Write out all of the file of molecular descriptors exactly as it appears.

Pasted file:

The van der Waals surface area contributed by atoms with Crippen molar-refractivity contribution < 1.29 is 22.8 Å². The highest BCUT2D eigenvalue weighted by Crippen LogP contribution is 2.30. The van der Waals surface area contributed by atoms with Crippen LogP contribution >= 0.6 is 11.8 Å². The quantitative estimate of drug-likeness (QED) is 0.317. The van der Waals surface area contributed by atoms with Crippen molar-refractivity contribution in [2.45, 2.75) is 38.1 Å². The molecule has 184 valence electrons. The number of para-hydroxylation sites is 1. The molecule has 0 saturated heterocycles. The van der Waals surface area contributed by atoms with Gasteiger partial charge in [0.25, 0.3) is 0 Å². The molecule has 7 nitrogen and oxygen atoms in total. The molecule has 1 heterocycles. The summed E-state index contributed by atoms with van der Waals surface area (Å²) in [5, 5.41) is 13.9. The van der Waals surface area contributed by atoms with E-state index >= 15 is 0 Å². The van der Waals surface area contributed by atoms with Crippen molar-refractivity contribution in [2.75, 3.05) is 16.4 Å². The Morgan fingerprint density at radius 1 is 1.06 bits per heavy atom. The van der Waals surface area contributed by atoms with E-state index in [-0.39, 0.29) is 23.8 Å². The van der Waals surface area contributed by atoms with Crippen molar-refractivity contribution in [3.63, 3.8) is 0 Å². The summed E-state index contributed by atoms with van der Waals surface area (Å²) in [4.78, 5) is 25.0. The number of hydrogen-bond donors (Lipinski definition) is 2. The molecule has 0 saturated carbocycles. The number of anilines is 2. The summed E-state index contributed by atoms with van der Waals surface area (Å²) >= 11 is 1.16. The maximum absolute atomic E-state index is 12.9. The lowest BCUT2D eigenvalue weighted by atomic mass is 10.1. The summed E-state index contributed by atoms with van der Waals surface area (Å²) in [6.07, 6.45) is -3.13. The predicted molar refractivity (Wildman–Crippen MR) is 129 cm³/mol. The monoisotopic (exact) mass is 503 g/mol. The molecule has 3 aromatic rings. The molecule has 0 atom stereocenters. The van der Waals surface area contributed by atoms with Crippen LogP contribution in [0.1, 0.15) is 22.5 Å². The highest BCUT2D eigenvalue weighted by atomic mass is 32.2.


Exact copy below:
The van der Waals surface area contributed by atoms with Crippen molar-refractivity contribution < 1.29 is 22.8 Å². The highest BCUT2D eigenvalue weighted by Crippen LogP contribution is 2.30. The van der Waals surface area contributed by atoms with Crippen LogP contribution >= 0.6 is 11.8 Å². The quantitative estimate of drug-likeness (QED) is 0.317. The van der Waals surface area contributed by atoms with Crippen molar-refractivity contribution in [2.45, 2.75) is 38.1 Å². The molecule has 184 valence electrons. The number of para-hydroxylation sites is 1. The molecule has 0 saturated heterocycles. The van der Waals surface area contributed by atoms with Gasteiger partial charge in [0.25, 0.3) is 0 Å². The molecule has 7 nitrogen and oxygen atoms in total. The molecule has 1 heterocycles. The summed E-state index contributed by atoms with van der Waals surface area (Å²) in [5, 5.41) is 13.9. The van der Waals surface area contributed by atoms with E-state index >= 15 is 0 Å². The van der Waals surface area contributed by atoms with Crippen molar-refractivity contribution in [2.75, 3.05) is 16.4 Å². The Morgan fingerprint density at radius 1 is 1.06 bits per heavy atom. The van der Waals surface area contributed by atoms with E-state index in [-0.39, 0.29) is 23.8 Å². The van der Waals surface area contributed by atoms with Crippen molar-refractivity contribution in [3.63, 3.8) is 0 Å². The summed E-state index contributed by atoms with van der Waals surface area (Å²) in [4.78, 5) is 25.0. The number of hydrogen-bond donors (Lipinski definition) is 2. The molecule has 0 saturated carbocycles. The number of anilines is 2. The summed E-state index contributed by atoms with van der Waals surface area (Å²) >= 11 is 1.16. The maximum absolute atomic E-state index is 12.9. The lowest BCUT2D eigenvalue weighted by atomic mass is 10.1. The summed E-state index contributed by atoms with van der Waals surface area (Å²) in [6.07, 6.45) is -3.13. The predicted molar refractivity (Wildman–Crippen MR) is 129 cm³/mol. The monoisotopic (exact) mass is 503 g/mol. The molecule has 3 aromatic rings. The molecule has 0 atom stereocenters. The van der Waals surface area contributed by atoms with Crippen LogP contribution in [0.1, 0.15) is 22.5 Å². The highest BCUT2D eigenvalue weighted by atomic mass is 32.2.